Hypothyroidism

Hypothyroidism – Griffin Bullock

Background

  • Elevated TSH and Low FT4 (primary hypothyroidism):
    • Hashimoto’s (autoimmune) thyroiditis, Iodine deficiency, drugs (amiodarone, dopamine antagonists), adrenal insufficiency, thyroid hormone resistance (genetic), non-thyroidal illness (recovery phase), post-surgery or ablation for hyperthyroidism
  • Elevated TSH and Normal FT4: subclinical hypothyroidism
  • Low-Normal TSH, Low FT4: central hypothyroidism, sick euthyroid

 

Presentation

  • Often non-specific and vague: Fatigue, cold intolerance, weight gain, constipation, dry skin, myalgia, edema menstrual irregularities, depression, mental dysfunction
  • Goiter, bradycardia, diastolic hypertension, delayed relaxation following reflex testing
  • Lab abnormalities: microcytic anemia, hypercholesterolemia, hyponatremia, elevated CK

 

Evaluation

  • TSH: If elevated repeat TSH and obtain T4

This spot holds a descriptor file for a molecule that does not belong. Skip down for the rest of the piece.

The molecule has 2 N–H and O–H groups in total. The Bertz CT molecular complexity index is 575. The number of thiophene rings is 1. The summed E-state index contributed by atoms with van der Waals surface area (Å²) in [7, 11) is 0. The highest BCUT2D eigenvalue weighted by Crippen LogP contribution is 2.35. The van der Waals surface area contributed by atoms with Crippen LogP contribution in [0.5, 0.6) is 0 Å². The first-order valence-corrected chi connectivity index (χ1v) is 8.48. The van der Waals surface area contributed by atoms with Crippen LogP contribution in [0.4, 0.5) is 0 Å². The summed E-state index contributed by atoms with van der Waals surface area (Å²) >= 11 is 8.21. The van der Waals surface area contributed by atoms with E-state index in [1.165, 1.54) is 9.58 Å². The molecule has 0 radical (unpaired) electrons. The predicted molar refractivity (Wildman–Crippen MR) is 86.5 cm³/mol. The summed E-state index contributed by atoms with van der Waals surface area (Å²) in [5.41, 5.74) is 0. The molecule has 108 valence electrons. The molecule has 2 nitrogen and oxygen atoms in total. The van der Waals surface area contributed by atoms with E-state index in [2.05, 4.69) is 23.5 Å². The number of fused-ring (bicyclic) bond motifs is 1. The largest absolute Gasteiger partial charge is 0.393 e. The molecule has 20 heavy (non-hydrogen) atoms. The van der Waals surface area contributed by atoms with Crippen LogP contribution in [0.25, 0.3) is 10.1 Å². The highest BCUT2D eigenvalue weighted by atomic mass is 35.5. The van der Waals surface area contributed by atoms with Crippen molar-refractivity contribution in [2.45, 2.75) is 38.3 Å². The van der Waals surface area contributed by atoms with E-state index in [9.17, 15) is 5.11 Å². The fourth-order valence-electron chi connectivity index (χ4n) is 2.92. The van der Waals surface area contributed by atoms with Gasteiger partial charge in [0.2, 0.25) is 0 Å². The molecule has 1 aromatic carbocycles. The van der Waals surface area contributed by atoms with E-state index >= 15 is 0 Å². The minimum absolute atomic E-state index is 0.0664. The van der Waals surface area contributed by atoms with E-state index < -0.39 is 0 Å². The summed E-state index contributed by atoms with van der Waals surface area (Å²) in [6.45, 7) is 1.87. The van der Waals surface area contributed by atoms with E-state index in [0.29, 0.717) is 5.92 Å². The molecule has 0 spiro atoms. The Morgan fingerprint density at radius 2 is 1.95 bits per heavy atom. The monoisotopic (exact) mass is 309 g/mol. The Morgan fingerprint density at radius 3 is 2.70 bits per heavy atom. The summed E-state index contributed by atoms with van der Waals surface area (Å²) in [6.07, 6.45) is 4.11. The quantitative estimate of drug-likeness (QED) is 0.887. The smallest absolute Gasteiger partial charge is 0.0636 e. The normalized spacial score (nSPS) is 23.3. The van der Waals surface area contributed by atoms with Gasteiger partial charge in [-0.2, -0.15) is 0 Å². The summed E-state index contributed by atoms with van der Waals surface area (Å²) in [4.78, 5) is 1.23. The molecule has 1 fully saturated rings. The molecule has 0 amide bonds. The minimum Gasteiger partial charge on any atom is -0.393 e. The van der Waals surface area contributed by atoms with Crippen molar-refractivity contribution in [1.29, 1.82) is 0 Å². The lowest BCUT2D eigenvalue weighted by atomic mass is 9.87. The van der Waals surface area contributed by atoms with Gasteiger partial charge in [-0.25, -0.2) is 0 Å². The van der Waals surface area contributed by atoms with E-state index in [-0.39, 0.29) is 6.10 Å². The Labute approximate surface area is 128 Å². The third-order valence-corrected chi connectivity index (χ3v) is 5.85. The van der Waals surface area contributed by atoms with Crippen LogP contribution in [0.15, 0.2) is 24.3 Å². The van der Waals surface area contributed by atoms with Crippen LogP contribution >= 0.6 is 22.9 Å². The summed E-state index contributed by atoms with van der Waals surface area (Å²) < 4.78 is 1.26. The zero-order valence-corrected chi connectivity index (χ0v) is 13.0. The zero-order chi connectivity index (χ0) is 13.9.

• Lipid panel, CBC, BMP

 

Management

  • Required if T4, significantly TSH (>10), or symptoms with any lab abnormality
  • Titrate therapy to a normal TSH (unless central hypothyroidism, then target Free T4 levels)
  • Observation of asymptomatic pts w/ subclinical hypothyroidism (normal T4, mild TSH)
  • Treatment is with formulation of T4 (full replacement is approximately 1.6 mcg/kg/day)
  • Initial Dose:
    • Young/healthy patients: full anticipated dose
    • Older patients or patients w CAD: 25-50 mcg daily
  • Increased doses will be required in the following:
    • Pregnancy
    • Estrogen therapy
    • Weight gain​​​​​​​
    • PPI therapy
    • GI disorders absorption
    • Ferrous sulfate therapy

 

Additional Information

  • Pts should take Levothyroxine alone, 1 hr prior to eating to ensure appropriate absorption
  • Of note, missed doses can be taken along with the next dose
  • Symptoms improve in 2-3 weeks. TSH steady state requires 6 weeks
  • Dose can be titrated every 6 weeks based on TSH (standard management)
  • Can titrate dose in 4 weeks in pregnancy, or in 2-4 weeks for profoundly hypothyroid pts, with titration based on Free T4 rather than TSH
  • Pregnancy: signs and symptoms are similar. Pregnancy causes lab changes due to differing levels thyroid binding globulin. Use tables based on trimester to interpret values
    • TPO antibody testing should be conducted if abnormal as this affects risk of complications.
    • Referral to endocrine for close monitoring and adjustment to avoid fetal complications
    • Pts are at risk for preeclampsia, placental abruption, preterm labor/delivery